The author does not neglect to cover the area of data management, pointing out the relevance of proper placement, separation, and sizing of database files and filegroups, with particular emphasis on some of the default behavior (such as Autogrow settings or initial tempdb size), which suitability should be carefully considered, as well as requirements necessary to take advantage of the instant initialization functionality introduced in SQL Server 2008. He also discusses the new Filestream feature, allowing the storage of binary large objects (pointing out some of its important drawbacks) and describes page and row compression functionality that help maximize storage utilization (along with its performance implications).
You will likely find helpful an outline of decision making process leading to the selection of backup strategy, which presents available options, corresponding recovery models, backup enhancements (e.g. checksum verification, mirroring, coordinated backups based on transaction log marks, online piecemeal restores, database snapshots, and backup compression), a range of criteria that should be taken into consideration, pros and cons of disk and tape backups (along with the benefits of a hybrid approach), as well as backup retention and verification recommendations.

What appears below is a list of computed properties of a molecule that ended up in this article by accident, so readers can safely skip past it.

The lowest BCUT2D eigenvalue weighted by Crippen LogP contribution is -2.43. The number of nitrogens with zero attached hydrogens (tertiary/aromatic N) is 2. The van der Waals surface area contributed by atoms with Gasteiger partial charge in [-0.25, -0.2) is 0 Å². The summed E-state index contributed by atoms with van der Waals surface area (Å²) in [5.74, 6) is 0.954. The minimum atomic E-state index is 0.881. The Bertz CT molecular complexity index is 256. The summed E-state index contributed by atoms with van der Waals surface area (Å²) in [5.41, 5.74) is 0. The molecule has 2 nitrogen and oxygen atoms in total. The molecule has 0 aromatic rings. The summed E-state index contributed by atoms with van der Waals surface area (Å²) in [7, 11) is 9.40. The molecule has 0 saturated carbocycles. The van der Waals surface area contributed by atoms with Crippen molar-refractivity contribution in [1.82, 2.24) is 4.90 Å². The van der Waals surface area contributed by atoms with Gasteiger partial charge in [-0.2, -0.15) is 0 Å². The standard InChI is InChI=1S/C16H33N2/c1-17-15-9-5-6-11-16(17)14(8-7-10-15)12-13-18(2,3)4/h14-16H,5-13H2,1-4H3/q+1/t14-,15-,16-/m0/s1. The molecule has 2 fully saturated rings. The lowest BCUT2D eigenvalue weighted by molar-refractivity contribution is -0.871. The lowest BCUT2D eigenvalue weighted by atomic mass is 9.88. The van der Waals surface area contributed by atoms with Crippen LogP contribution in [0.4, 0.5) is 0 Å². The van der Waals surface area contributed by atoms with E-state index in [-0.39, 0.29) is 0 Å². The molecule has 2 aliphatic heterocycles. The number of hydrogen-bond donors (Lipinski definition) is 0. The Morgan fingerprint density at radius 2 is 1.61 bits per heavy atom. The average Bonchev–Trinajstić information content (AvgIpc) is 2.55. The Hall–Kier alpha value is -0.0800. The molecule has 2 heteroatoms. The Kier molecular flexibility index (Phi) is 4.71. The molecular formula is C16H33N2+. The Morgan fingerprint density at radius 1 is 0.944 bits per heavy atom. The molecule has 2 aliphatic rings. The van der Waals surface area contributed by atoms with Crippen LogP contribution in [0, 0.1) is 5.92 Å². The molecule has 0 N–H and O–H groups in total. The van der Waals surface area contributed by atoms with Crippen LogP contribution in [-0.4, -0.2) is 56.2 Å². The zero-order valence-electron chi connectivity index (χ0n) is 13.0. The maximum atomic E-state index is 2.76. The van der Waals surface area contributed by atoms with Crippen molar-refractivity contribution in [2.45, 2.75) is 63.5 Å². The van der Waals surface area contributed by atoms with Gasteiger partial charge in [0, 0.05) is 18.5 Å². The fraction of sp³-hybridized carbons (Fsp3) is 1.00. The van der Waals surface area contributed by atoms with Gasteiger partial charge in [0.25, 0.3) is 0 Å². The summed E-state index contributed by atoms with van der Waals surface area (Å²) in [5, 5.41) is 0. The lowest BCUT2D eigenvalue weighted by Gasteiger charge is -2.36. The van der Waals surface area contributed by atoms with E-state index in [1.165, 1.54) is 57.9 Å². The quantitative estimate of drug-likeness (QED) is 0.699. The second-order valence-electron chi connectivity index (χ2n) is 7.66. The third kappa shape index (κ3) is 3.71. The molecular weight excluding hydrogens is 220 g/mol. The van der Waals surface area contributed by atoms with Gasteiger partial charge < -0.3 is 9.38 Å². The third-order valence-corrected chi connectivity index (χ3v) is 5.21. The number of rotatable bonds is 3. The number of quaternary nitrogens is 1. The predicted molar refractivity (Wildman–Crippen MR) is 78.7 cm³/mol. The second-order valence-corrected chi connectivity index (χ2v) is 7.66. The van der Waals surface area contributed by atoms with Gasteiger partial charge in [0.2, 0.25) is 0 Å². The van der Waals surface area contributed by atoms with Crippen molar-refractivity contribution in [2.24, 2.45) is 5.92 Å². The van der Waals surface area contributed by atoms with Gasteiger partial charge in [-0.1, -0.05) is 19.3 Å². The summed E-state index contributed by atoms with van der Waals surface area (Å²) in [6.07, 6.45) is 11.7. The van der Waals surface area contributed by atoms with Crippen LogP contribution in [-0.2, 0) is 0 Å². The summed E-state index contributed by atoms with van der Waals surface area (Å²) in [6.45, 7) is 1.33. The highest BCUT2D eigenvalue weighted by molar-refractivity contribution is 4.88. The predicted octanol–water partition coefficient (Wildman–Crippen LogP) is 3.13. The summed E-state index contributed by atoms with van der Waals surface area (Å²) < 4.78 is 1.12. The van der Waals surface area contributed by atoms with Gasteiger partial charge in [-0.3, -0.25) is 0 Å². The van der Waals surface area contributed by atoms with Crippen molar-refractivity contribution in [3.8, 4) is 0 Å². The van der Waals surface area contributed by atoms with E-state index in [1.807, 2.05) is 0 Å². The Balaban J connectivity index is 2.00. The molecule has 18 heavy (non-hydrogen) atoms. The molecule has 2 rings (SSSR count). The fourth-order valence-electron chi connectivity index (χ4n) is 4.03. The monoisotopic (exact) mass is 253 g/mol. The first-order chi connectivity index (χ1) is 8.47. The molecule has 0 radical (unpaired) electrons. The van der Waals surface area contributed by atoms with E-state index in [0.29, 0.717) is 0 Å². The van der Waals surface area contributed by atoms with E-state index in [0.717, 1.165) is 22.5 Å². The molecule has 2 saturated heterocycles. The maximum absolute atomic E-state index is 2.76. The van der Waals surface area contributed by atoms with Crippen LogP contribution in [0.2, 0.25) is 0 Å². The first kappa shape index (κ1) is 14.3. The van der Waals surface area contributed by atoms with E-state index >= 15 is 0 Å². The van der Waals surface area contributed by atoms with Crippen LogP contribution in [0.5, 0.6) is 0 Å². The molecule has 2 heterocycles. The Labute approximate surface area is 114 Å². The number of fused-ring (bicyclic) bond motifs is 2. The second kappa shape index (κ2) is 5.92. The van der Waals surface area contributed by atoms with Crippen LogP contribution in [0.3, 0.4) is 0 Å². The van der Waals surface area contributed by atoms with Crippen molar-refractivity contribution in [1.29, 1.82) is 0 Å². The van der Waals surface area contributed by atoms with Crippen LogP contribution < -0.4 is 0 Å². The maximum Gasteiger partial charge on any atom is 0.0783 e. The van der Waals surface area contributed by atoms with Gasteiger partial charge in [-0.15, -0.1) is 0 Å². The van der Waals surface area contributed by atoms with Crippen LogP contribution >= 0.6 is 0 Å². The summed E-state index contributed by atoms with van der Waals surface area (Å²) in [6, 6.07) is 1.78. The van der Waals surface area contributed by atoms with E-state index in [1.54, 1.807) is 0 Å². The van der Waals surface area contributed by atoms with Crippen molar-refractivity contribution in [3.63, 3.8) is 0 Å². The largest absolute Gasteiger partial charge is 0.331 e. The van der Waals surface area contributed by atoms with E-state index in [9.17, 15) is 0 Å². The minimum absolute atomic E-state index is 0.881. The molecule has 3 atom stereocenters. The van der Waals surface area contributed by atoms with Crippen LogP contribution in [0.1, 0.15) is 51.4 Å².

The high availability chapter delivers a thorough overview of failover clustering, log shipping, and mirroring, analyzing their relative strengths and weaknesses, in regard to such criteria as transparent failover capability and client redirection, the ability to provide redundancy on the database and server level, and replication delay. It presents several scenarios where log shipping delivers significant benefits, as well as provides an example illustrating its sample implementation, including steps involved in failover and failback. There is also a common sense discussion of database mirroring, introducing its concepts and restrictions. Built-in (automatic, manual, forced service) and custom failover options available in each mode are identified based on their dependency on recovery objectives, presence of the Witness server, and environmental factors (with primary emphasis placed on network latency, server topology, transactional safety, as well as server performance and capacity). You will find here tips assisting with monitoring of mirroring implementations, suspending and resuming of mirroring sessions, and caveats that come into play whenever multiple mirrored databases are hosted on the same SQL Server instance.